I used to walk from my high school to the university. I don’t know how many blocks it was, sometimes up to four times a day, and that’s under the tropical sun of Puerto Rico! I still have the same saxophone I played back in school—in January I will have owned it for 31 years. I think that’s wonderful.

In a world as uncertain as ours, do you feel like music gives you some sort of refuge? Some sort of freedom or room to breathe maybe?

As soon as I open up my saxophone case, I feel more complete. It’s like an extension of me, and that’s why they call it an instrument, because it’s an instrument of the soul. If one day—and I hope this never happens—I no longer have the strength to blow into my saxophone. I’m sure I will still pick it up and hold it when I’m writing music, I will always have it. It’s not something separate from me, it’s a part of my existence. Music is not something I do, it’s something I am. In this world with so much uncertainty, there is obviously the very different, more commercial perception of music. But everything has its purpose. Music is like the ocean. Every wave travels a long distance before breaking on the shore. The sound of those breaking waves becomes something unstoppable, eternal, echoing throughout time and space. It’s not something you’ll hear for one month and then it’s gone, like a trendy hit song. When music is genuine, it is eternal. Mozart, Bach, Liszt, Chopin… It’s amazing how timeless their music has become.

 

[i] An American jazz saxophonist and composer, considered one of history’s greatest saxophone players. A key figure in the evolution of jazz and one of the genre’s most legendary and respected artists.

 

 

Let’s talk about Puerto Rico. How do you think life on the island has evolved for its people? Has being Puerto Rican had an important influence on your music?

Puerto Rico is where my memories are. The island may be most famous for its salsa music, or now for the style of urban music known as reggaeton… But it has many more traditional styles of music too. These can be roughly classified into three types: the traditional dance style known as Puerto Rican danza; the local folk music associated with the Puerto Rican cuatro, which is the national instrument; and Afro‑Puerto Rican music, which primarily has two styles: the Puerto Rican bomba and the plena. So how did those three genres began to mix? Because there are 3.5 million people, all very diverse, who are listening to all of those musical styles. What I am seeing in the educational setting is salsa groups, jazz groups, so many talented young people, and my view is that all of them are applying their determination and their efforts to share their music with the island and enhance its artistic scene. And I see this as a scene with so much resilience. In Puerto Rico I realize that there are so many college students who have two or three jobs, and they’re going to their classes too. There are some serious problems in the community—crime, child abuse, some terrible things—but I also see all the people who are getting up at 5 o’clock every morning to go to work, to give their family a better life, and doing it a way that is very authentic and admirable. People and artists are showing real-world proof of their effort. I think this kind of thing is happening all over the world. I have a friend in Poland who is experiencing the same situation. He’s an amazing musician, and he is selling pizza in the middle of the pandemic. Obviously, seeing things like this makes you think. I believe it all comes down to determination, the drive to become the best that you can be. We are all human, and being human means that sometimes we will fail. However, at the same time, being human means making the effort to look out for ourselves and stay strong in the face of any type of adversity. Our own personal dignity is really all we have.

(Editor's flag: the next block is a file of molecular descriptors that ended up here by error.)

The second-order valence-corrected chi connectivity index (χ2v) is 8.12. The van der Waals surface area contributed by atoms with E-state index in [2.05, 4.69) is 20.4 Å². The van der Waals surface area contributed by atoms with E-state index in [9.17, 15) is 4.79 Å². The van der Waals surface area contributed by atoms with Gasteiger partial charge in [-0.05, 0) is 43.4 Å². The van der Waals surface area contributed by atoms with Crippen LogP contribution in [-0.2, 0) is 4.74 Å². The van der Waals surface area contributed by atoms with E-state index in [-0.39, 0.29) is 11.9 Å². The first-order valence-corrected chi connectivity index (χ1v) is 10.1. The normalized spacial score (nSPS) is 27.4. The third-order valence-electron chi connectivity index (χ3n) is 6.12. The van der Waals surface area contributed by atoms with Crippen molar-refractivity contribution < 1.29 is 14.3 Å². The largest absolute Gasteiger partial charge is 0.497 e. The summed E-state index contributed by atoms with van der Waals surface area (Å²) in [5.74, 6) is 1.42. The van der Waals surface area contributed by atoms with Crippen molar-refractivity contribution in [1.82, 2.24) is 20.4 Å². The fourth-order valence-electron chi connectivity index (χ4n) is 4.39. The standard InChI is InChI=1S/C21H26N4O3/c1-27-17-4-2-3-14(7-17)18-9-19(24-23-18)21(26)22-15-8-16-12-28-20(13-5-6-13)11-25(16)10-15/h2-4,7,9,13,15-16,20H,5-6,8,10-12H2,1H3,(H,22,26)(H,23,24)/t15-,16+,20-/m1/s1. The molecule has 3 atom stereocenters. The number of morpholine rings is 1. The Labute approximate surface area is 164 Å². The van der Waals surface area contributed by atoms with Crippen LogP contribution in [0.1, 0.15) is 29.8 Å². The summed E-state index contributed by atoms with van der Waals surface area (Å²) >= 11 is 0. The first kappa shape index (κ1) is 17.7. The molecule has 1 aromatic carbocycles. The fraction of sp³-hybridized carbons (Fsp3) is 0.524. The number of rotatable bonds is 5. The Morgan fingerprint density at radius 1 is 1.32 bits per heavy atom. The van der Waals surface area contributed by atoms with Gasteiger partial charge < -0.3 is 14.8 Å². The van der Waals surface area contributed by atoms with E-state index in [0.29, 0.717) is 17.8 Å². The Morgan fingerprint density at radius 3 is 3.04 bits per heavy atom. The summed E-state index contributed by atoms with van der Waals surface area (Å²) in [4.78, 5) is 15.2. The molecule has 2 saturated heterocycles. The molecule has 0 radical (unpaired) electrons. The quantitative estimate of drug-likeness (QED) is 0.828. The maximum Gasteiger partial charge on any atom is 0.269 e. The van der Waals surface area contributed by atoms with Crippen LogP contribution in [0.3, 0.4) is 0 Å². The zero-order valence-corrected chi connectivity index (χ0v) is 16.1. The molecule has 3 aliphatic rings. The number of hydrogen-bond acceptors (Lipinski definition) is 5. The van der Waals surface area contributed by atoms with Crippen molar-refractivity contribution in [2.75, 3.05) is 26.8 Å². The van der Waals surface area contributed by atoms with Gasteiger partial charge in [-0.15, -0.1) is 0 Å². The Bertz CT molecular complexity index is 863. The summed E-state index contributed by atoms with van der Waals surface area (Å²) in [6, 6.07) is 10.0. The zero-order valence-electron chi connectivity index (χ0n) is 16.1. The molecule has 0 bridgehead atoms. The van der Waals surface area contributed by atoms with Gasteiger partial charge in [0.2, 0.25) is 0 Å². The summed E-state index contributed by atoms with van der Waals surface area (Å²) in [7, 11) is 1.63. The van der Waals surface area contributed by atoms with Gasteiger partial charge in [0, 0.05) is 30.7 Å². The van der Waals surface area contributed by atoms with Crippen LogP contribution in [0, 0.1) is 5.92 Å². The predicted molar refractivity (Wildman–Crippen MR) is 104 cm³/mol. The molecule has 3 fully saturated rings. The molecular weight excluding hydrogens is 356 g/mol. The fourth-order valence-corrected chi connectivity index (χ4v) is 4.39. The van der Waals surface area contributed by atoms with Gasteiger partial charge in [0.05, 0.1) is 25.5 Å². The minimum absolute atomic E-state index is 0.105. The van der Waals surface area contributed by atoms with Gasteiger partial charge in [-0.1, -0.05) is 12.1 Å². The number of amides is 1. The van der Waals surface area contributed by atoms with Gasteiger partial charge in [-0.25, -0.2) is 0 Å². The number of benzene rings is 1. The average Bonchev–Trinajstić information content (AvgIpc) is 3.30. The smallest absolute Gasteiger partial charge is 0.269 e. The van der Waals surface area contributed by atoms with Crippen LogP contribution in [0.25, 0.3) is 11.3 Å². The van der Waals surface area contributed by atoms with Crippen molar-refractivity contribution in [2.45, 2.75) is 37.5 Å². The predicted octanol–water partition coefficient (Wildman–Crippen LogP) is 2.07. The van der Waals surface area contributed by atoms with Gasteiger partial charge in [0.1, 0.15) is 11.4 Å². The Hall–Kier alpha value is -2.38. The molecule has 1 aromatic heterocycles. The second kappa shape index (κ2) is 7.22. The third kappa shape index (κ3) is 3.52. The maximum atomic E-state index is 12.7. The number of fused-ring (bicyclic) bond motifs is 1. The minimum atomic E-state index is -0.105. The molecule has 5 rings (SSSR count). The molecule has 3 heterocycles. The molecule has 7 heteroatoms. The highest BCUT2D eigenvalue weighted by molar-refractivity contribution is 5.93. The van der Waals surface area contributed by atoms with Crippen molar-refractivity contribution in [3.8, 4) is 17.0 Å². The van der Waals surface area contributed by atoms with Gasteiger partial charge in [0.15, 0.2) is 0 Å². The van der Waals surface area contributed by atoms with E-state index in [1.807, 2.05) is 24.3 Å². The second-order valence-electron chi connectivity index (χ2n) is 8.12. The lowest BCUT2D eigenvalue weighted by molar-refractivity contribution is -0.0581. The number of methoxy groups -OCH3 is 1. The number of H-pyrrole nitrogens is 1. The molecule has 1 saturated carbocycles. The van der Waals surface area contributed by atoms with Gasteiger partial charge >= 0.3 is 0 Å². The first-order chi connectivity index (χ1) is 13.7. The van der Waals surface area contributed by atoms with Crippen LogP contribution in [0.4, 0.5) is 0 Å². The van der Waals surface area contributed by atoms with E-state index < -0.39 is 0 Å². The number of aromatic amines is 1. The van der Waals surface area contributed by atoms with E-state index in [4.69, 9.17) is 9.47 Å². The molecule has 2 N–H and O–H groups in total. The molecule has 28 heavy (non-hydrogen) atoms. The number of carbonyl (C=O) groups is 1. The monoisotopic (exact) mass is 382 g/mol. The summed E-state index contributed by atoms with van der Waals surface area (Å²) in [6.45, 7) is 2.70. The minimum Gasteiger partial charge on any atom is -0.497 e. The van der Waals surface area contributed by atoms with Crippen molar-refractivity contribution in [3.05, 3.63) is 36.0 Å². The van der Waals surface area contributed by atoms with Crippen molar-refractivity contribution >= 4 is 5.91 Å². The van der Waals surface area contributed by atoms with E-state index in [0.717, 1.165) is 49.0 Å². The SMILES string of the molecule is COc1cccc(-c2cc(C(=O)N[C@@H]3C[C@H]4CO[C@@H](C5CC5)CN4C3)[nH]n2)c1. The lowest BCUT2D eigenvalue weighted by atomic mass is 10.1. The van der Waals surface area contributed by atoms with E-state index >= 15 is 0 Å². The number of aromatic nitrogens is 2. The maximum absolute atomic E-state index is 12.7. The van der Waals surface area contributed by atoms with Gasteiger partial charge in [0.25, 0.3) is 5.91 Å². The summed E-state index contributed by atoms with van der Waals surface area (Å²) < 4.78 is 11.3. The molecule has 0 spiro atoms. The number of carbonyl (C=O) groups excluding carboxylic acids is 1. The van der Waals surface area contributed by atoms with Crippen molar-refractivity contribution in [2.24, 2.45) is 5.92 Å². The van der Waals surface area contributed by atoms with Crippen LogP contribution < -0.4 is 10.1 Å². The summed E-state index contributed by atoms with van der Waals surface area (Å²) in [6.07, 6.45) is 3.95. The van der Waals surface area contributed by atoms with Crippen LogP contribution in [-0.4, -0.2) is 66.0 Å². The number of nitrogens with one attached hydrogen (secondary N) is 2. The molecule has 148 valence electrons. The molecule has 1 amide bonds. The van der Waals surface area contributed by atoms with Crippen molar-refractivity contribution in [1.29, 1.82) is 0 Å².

Do you feel like you’ve been lucky, or do you think your success is your reward for working so hard?

The challenge never ends. Success comes from just staying in the game. Sure, luck exists, but what really matters is the ability to look inside yourself. After so many centuries of history the emphasis tends to be on looking outwards, to react to what is going on right now. But then you start to realize that there have always been some people who have looked inwards, and that’s the big difference. I try to focus on developing from the outside in, to see how much I can give. 

And what do you find yourself thinking about the most right now?

I always have about 10 records playing in my head all at once, but right now we have a series of performances in a very special place called El Distrito, which is a new entertainment complex in Puerto Rico. It’s spectacular. It’s like an enormous outdoor music hall, with a huge dance floor. We are also going to have a big concert next year in New York, as part of a series of events taking place at the Lincoln Center[ii]. That’s what we have planned. If you’re going to be in New York, I hope I’ll see you there. 

 

[ii] The Lincoln Center for the Performing Arts, more commonly known as the Lincoln Center, is a complex of buildings in New York City with 61,000 m² of space. It is one of the world’s largest performing arts centers.